👋 Hi, I’m James. Thanks for checking out Building Momentum: a newsletter to help startup founders and marketers accelerate SaaS growth through product marketing.
We’re all guilty of indulging in a little bit of fluffy marketing copy. “Enable teams to excel”, “be your customer’s hero”, and “personalize all your touchpoints” are all things I’ve written before.
But looking back, what did they mean? They were empty attempts to say something smart. Contrite. A waste of bits and bytes, crowding the internet, taking up much-needed space for more cat gifs.
And we see this all around the internet.
Nearly every B2B website – including yours, sorry – has some version of the same old tired cliches:
- Work faster, not smarter
- Save time and effort
- Grow revenue
- Scale with ease
- Connect with your customers
- Build stronger relationships
- Deliver a better customer experience
- Enable teams to collaborate
- Turn X into a strategic advantage
- … and many more.
And what surprises me is that these garbled monstrosities don’t come from a thousand monkeys banging on keyboards, or from fresh interns souped up on Red Bull.
They come from experienced people who care so much about what they’re trying to say. People with so much passion, insight, experience, and genuine love for the product and technology.
The thought process in people like this – speaking from personal experience – goes like this. We feel the overwhelming to say everything. We know that we’re too close to the metal, so we try to ‘dumb down’ language for the normies out there. We rely on cliches because everyone knows what they mean – they’re cliches for a reason!
But these attempts to say something, actually say nothing at all. Confusing, unreadable, and create more questions than they answer.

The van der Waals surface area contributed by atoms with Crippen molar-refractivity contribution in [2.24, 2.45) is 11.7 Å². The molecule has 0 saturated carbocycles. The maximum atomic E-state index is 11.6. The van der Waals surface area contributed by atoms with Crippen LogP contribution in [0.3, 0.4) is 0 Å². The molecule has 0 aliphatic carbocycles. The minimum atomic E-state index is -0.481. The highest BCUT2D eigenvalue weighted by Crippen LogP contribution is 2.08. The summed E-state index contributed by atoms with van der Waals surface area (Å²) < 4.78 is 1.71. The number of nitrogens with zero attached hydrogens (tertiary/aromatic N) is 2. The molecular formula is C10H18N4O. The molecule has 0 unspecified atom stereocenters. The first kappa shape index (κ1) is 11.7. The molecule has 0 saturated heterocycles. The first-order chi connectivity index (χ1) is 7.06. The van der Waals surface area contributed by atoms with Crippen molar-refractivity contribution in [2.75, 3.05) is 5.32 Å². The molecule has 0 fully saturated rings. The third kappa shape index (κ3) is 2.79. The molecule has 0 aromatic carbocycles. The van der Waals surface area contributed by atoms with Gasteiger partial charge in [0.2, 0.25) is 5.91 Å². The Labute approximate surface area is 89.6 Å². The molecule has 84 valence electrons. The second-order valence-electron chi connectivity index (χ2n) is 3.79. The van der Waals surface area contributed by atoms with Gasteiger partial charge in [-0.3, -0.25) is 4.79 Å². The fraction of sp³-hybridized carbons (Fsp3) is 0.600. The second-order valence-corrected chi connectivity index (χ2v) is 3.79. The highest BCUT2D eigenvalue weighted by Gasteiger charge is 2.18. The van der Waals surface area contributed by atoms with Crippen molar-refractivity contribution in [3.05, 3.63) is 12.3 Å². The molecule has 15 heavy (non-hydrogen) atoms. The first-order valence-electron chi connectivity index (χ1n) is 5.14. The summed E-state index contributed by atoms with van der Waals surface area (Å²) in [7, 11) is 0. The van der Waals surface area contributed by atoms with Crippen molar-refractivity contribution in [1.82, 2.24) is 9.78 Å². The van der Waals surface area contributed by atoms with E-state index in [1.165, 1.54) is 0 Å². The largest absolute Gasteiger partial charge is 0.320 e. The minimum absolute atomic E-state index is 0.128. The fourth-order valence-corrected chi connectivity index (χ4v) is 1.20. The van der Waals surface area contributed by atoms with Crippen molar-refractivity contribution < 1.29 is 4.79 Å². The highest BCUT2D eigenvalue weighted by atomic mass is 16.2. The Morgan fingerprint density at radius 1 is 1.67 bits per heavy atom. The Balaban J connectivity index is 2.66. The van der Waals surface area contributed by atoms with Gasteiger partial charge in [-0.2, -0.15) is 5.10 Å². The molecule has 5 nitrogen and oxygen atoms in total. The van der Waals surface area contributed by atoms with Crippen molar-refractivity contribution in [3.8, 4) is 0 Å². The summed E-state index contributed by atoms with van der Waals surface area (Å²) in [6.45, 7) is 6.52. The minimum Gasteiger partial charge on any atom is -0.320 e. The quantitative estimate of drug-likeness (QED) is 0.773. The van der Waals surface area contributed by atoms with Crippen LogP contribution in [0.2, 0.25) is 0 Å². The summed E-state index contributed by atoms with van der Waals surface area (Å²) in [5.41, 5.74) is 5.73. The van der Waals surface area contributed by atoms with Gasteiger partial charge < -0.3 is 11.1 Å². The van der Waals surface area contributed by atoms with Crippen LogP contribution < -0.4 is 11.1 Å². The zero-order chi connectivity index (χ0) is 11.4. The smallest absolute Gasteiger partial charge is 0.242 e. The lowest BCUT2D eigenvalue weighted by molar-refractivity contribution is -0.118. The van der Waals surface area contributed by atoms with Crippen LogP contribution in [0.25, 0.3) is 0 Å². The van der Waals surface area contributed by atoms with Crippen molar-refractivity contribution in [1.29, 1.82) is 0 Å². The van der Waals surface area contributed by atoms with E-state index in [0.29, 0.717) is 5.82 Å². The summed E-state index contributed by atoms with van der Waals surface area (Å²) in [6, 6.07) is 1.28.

Your copy should never lead to this outcome.
The goal of product marketing copy, whether on your website or sales collateral or a video script, should never make prospects think. Cognition is a barrier, not an accelerant. Your prospects should nod along, embracing your proposition and adjusting their view of the world.
Start with the customer
Go back to that thought process: we try to dumb down language because we want to make it easier for people to understand what we really do.
This is the wrong approach. Rather than mangle the product to fit the customer’s world, can we understand our customers and create something that fits perfectly?
This means understanding the value that customers desire. The jobs they undertake, the pains to avoid, gains they want to achieve, and triggers that motivate them to search/switch/buy.
It can be tricky to convince product-/technology-first stakeholders that this is the way, but it’s not an either/or situation. You need to do both: customer discovery with technology innovation.
The ‘so what?’ antidote
When you find yourself reaching for a comfortable cliche, stop. Take a breath, and ask yourself “so what?”. Then write that!
What exactly does ‘saving time’ enable? What do customers gain when they can collaborate better? What outcomes are improved when the business grows and is successful?
These are often the hardest questions for CEOs, founders, and technologists to answer.
But levelling up your copy and answering ‘so what’ doesn’t just help customers understand what you do better. It helps you justify higher prices. Build stronger brand positioning. Build word of mouth. Build loyalty. Reduce sales objections and improve sales efficiency. These all lead to one thing: easier revenue generation.
Sometimes these will be obvious: reducing specific metrics or achieving a new status. Sometimes they’ll be more opaque: being seen as a leader, achieving a higher valuation, or helping the company embrace a new direction.
And you might wonder… can you say those out loud? Is it not a bit gauche or transactional to say exactly what we enable?
Absolutely not. B2B is rational. See a problem, solve a problem.
Don’t make them think ‘so what?’. Tell them.
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